5) Grilling Vegetables
When the weather is warm, grill vegetables outside on the barbecue. Like roasting, grilling locks in flavor and caramelizes the surface of vegetables, giving them a crispy sweetness. Grilling is a terrific way to prepare corn, sweet peppers, zucchini and other squash, onions, potatoes, and a variety of other vegetables.

6) Microwaving
Nuking may be the healthiest way to cook because of its short cooking times, which results in minimal nutrient destruction. Microwaves cook food by heating from the inside out. They emit radio waves that “excite” the molecules in food, which generates heat, cooking the food. While microwave cooking can sometimes cause food to dry out, that can easily be avoided by splashing on a bit of water before heating, or placing a wet paper towel over your dish. The way that microwaves cook food nixes the need to add extra oils. The best part is, you can microwave just about anything, from veggies and rice to meat and eggs. And studies suggest it may just be one of the best ways to preserve nutrients in veggies; microwaving broccoli is the best way to preserve its vitamin C, for example. Just make sure to use a microwave-safe container.

7) Poaching
The same goes for boiling’s cousin, poaching — no additives. Basically, poaching means cooking the given food in a small amount of hot water (just below boiling point). It takes slightly longer (which some experts believe can decrease nutrient retention), but is a great way to gently cook delicate foods like fish, eggs, or fruit.

8) Making Vegetable-Based Sauces
Vegetables feature in many classic sauces and spreads. A classic favorite from Spain, romesco sauce, combines roasted red peppers with almonds, hazelnuts, olive oil, and vinegar to create a flavorful sauce that can be used with fish or vegetable dishes. Classic Italian pesto sauce is made with generous handfuls of basil blended with pine nuts, olive oil, and parmesan cheese. To make a rich-tasting vegetarian pate, sauté mushrooms and onions, season with Italian spices or herbs de Provence, and blend in a kitchen blender.

9) No Cooking
Raw food diets have gained tons of attention recently, and for good reason. Many studies suggest there are of benefits of incorporating more raw foods into the diet: Studies have shown eating the rainbow consistently reduces the risk of cancer, but the jury’s out on whether raw or cooked is really best overall. On the one hand, since the diet is mostly plant-based, you end up eating more vitamins, minerals, and fiber, with no added sugars or fats from cooking. But while some raw items might be super-healthy, studies have found that cooking can actually amplify some nutrients, like lycopene in tomatoes and antioxidants in carotenoids such as carrots, spinach, sweet potatoes, and peppers.

Even the above methods may be damaging or cause nutrient loss if they are misused. Use the following guidelines to help reduce nutrient losses in fruits and vegetables:

1) Avoid presoaking.

2) Cook in the least amount of water.

3) Minimize the contact time with water.

4) Balance the amount of heat and water. (Think high heat, minimal water; low heat, more water.)

5) Never boil over high heat too long.

6) Preserve colors

7) Aim for tenderness “to the tooth” rather than softness “to the touch.”


Cooking affects how vegetables retain nutrients, but how you prep them matters, too. Here are practical and easy tips:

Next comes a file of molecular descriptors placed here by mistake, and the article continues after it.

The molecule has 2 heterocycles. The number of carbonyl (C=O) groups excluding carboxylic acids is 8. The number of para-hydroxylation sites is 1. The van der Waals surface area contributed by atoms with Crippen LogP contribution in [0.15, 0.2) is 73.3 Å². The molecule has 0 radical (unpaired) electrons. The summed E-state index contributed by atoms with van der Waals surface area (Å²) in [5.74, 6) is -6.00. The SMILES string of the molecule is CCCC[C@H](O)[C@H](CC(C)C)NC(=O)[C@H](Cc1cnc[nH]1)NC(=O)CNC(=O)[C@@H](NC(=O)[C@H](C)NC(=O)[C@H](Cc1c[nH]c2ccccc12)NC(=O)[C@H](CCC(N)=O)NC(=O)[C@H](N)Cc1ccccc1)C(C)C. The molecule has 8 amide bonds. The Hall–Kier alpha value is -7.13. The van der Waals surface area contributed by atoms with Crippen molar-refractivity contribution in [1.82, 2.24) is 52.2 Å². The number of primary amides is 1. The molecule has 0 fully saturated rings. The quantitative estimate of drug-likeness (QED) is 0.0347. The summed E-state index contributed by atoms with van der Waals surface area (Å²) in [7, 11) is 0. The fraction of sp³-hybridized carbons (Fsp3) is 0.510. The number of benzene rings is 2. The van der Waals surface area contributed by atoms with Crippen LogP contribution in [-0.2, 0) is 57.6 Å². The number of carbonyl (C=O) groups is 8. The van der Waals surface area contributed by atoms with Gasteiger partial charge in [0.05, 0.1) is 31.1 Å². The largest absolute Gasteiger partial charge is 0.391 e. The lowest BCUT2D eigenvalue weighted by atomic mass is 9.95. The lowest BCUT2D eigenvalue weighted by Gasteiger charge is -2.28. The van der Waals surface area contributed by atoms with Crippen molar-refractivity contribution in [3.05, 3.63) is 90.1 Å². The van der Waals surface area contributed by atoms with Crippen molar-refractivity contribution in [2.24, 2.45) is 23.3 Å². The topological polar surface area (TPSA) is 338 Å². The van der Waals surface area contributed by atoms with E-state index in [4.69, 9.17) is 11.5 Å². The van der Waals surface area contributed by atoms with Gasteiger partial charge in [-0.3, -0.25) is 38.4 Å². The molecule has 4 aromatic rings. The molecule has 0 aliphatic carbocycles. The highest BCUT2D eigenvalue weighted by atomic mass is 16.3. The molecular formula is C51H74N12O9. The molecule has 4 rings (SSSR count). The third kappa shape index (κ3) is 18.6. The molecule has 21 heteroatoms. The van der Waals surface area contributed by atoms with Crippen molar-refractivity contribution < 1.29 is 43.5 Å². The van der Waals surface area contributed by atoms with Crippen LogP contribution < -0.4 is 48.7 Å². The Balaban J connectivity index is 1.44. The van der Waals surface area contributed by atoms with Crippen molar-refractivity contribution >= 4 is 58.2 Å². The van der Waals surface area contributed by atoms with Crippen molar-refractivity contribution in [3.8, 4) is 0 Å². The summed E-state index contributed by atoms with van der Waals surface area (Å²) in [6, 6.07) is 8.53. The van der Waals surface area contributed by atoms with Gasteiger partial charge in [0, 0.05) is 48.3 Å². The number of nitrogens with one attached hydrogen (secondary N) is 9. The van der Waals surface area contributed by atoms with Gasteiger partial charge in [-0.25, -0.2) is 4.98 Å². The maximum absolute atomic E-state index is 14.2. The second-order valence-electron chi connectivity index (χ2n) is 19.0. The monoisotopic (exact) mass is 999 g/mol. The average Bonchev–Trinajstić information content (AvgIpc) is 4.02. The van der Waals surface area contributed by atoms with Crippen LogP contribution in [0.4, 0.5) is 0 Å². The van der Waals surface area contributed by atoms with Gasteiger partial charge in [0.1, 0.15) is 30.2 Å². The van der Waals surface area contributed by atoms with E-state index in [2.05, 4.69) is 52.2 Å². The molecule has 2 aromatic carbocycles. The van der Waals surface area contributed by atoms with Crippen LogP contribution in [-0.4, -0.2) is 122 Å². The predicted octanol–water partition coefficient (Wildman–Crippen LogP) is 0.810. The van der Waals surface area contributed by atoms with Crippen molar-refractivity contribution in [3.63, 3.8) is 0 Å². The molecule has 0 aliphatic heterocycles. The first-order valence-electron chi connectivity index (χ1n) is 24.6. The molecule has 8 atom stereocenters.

1) Wash Before Cutting. Cutting a vegetable breaks its cell walls, allowing nutrients to escape into any water on contact. By washing uncut vegetables, nutrients stay safely tucked inside their cell walls and won’t be leached into the water.

2) Keep the Peel On. Many key nutrients are found in or just under the vegetable peel, so leave the peel on whenever possible.

3) Cook Soon After Cutting. Nutrients can be destroyed when exposed to light and air. Cook and eat vegetables soon after cutting to keep vitamins and minerals secure in their cells as long as possible.

4) Cut Larger, Uniform Pieces. Larger pieces mean fewer cell walls severed and fewer nutrients lost to heat, light, or cooking water. Cutting uniform pieces ensures that everything is done at the same time, eliminating overcooked pieces and loss of nutrients.

No comments:

Post a Comment

Disclosure | Disclaimer |Comments Policy |Terms of Use | Privacy Policy| Blog Sitemap



The information contained herein is provided as a public service with the understanding that this site makes no warranties, either expressed or implied, concerning the accuracy, completeness, reliability, or suitability of the information. Nor does warrant that the use of this information is free of any claims of copyright infringement. This site do not endorse any commercial providers or their products.


Culinary Physics Blog: Exceptional food that worth a special journey. Distinctive dishes are precisely prepared, using fresh ingredients. And all other foods that can kill you. Culinary Physics is a Molecular Gastronomy blog specializing in molecular gastronomy recipes-food style, molecular book review, molecular gastronomy kit review and molecular gastronomy restaurants guide.


Culinary Physics Blog is your comprehensive source of Australian cuisine recipes, Austrian cuisine recipes, Brazilian cuisine recipes, Caribbean cuisine recipes, Chinese cuisine recipes, Cuban cuisine recipes, East African cuisine recipes, English cuisine recipes, French cuisine recipes, German cuisine recipes, Greek cuisine recipes, Hungarian cuisine recipes, Indian cuisine recipes, Indonesian cuisine recipes, Israeli cuisine recipes, Italian cuisine recipes, Japanese cuisine recipes, Korean cuisine recipes, Lebanese cuisine recipes, Mexican cuisine recipes, North African cuisine recipes, Norwegian cuisine recipes, Philippine cuisine recipes, Polish cuisine recipes, Russian cuisine recipes, South American cuisine recipes, Spanish cuisine recipes, Thai cuisine recipes, Turkish cuisine recipes, Vietnamese cuisine recipes and West African cuisine recipes.


2011- 2016 All Rights Reserved. Culinary Physics Blog